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Pentagon withdrawing large portion of missile defense systems from Middle East says report

U.S. Secretary of Defense James N. Mattis arrives at Indian Prime Minister Narendra Modi’s residence, New Delhi, India, Sept. 6, 2018. (Lisa Ferdinando/Department of Defense)
September 27, 2018
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The Pentagon has announced plans for removing defense systems from some Middle Eastern countries next month.

Several military officials confirmed anonymously that Defense Secretary Jim Mattis has made the decision to withdraw four Patriot missile systems next month from Jordan, Kuwait, and Bahrain, according to an exclusive Wall Street Journal report on Wednesday.

The transfer of the systems is part of a larger effort to reposition military forces as threats have shifted. Threats from China and Russia have become a higher priority, while threats from the Middle East and Afghanistan have declined.

The missile systems will be shut down and moved next month. Two will come from Kuwait, with the other two from Jordan and Bahrain. They will be transported to the U.S. where they will undergo maintenance and upgrades.

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Some Patriot missile systems remain in the Middle East, although the removal of four systems is reportedly a “major drawdown” of their remaining defense capabilities.

The missile systems are designed for defensive use to shoot down aircraft in a radius of dozens of miles near their position. They also have offensive capabilities, however.

The U.S. military retains a large navy base in Bahrain, as well as the Fifth Fleet which is assigned to the Middle East and Persian Gulf region. Thousands of U.S. forces remain stationed in Kuwait, along with forces in Jordan.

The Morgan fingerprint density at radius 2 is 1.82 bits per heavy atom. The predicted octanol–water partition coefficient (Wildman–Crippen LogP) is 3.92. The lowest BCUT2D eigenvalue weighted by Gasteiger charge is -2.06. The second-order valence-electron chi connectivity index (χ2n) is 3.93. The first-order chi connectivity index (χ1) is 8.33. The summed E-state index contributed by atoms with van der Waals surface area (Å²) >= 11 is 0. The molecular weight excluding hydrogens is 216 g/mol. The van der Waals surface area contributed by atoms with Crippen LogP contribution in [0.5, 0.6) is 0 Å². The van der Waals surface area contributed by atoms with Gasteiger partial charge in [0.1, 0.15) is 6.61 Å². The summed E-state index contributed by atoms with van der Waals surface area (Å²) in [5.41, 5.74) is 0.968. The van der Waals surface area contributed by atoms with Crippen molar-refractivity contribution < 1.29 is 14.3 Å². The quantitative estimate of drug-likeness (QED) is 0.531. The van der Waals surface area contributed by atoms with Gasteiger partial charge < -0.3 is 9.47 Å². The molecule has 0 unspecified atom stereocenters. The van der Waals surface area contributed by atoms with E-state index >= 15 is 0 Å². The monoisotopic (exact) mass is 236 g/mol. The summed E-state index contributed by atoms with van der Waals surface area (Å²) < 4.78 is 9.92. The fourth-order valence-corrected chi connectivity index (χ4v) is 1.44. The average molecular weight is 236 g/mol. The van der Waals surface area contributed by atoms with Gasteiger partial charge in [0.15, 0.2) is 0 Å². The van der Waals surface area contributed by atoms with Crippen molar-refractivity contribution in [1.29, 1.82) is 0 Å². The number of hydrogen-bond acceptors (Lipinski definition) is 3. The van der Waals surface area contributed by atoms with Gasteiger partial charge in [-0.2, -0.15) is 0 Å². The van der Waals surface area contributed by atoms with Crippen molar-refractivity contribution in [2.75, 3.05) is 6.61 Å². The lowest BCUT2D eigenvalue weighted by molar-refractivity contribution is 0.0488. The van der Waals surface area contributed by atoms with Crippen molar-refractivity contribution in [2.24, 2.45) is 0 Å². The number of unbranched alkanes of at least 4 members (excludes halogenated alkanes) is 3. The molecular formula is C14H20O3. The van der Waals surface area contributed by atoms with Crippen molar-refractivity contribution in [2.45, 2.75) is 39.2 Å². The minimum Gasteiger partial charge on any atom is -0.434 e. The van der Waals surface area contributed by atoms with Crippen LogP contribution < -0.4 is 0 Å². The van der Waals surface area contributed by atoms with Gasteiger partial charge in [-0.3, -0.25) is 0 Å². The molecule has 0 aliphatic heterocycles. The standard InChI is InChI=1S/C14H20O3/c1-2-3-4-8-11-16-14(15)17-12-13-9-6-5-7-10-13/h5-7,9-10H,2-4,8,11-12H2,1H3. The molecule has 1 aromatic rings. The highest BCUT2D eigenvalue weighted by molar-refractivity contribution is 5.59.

The U.S. Central Command would not provide details on the rationale behind moving the missile systems.

“Due to operational security concerns, we’re not going to discuss the movement of specific capabilities into and out of the U.S. Central Command area of responsibility,” said Capt. Bill Urban, a Tampa, Fla.-based spokesperson for the command.

“U.S. Central Command is strongly committed to working with our allies and partners to promote and provide regional security and stability. U.S. Forces remain postured to conduct operations throughout the region and to respond to any contingency,” Urban added.

KUNA, a Kuwait state-run news agency, said the Kuwait government called the missile systems’ removal “merely an interior routine procedure,” and said plans were made in coordination with their government.

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Mattis announced a new National Defense Strategy in Jan. 2018 which outline a new strategy to counter threats from China and Russia.  “We will continue to prosecute the campaign against terrorists that we’re engaged in today,” Mattis said, according to Politico. “Great power competition — not terrorism — is now the primary focus of U.S. national security.

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